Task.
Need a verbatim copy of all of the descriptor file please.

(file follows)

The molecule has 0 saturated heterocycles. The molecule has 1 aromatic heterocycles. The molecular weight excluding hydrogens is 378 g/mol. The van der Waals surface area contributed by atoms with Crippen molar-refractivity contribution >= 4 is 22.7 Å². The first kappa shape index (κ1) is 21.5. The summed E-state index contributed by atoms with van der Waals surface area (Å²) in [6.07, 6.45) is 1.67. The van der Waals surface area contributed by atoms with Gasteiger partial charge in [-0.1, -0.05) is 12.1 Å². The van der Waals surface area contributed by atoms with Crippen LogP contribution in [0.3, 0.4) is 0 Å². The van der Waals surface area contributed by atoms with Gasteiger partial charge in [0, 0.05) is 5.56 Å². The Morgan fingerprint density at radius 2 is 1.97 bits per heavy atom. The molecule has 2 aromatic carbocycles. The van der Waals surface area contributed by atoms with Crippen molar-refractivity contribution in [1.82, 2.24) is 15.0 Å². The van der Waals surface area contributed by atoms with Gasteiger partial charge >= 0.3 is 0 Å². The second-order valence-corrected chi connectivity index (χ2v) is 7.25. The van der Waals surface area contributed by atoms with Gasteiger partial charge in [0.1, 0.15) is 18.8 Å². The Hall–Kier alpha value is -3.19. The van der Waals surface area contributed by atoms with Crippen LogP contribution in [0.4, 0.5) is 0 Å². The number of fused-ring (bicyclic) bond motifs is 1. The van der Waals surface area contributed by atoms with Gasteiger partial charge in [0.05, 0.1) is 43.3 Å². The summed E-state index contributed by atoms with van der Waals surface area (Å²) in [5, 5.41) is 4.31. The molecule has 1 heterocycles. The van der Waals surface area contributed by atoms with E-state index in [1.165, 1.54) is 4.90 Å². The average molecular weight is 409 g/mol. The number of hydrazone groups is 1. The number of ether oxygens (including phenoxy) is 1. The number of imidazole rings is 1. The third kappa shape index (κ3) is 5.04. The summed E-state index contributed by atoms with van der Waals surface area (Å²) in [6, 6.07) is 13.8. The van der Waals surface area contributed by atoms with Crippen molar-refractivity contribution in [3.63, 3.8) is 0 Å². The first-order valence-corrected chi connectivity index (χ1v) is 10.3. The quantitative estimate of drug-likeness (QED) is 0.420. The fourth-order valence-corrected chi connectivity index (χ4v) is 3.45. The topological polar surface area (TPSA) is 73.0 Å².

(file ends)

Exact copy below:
The molecule has 0 saturated heterocycles. The molecule has 1 aromatic heterocycles. The molecular weight excluding hydrogens is 378 g/mol. The van der Waals surface area contributed by atoms with Crippen molar-refractivity contribution >= 4 is 22.7 Å². The first kappa shape index (κ1) is 21.5. The summed E-state index contributed by atoms with van der Waals surface area (Å²) in [6.07, 6.45) is 1.67. The van der Waals surface area contributed by atoms with Gasteiger partial charge in [-0.1, -0.05) is 12.1 Å². The van der Waals surface area contributed by atoms with Crippen LogP contribution in [0.3, 0.4) is 0 Å². The van der Waals surface area contributed by atoms with Gasteiger partial charge in [0, 0.05) is 5.56 Å². The Morgan fingerprint density at radius 2 is 1.97 bits per heavy atom. The molecule has 2 aromatic carbocycles. The van der Waals surface area contributed by atoms with Crippen molar-refractivity contribution in [1.82, 2.24) is 15.0 Å². The van der Waals surface area contributed by atoms with Gasteiger partial charge >= 0.3 is 0 Å². The second-order valence-corrected chi connectivity index (χ2v) is 7.25. The van der Waals surface area contributed by atoms with Gasteiger partial charge in [0.1, 0.15) is 18.8 Å². The Hall–Kier alpha value is -3.19. The van der Waals surface area contributed by atoms with Crippen LogP contribution in [0.4, 0.5) is 0 Å². The number of fused-ring (bicyclic) bond motifs is 1. The van der Waals surface area contributed by atoms with Gasteiger partial charge in [0.05, 0.1) is 43.3 Å². The summed E-state index contributed by atoms with van der Waals surface area (Å²) in [5, 5.41) is 4.31. The molecule has 1 heterocycles. The van der Waals surface area contributed by atoms with E-state index in [1.165, 1.54) is 4.90 Å². The average molecular weight is 409 g/mol. The number of hydrazone groups is 1. The number of ether oxygens (including phenoxy) is 1. The number of imidazole rings is 1. The third kappa shape index (κ3) is 5.04. The summed E-state index contributed by atoms with van der Waals surface area (Å²) in [6, 6.07) is 13.8. The van der Waals surface area contributed by atoms with Crippen molar-refractivity contribution in [3.63, 3.8) is 0 Å². The first-order valence-corrected chi connectivity index (χ1v) is 10.3. The quantitative estimate of drug-likeness (QED) is 0.420. The fourth-order valence-corrected chi connectivity index (χ4v) is 3.45. The topological polar surface area (TPSA) is 73.0 Å².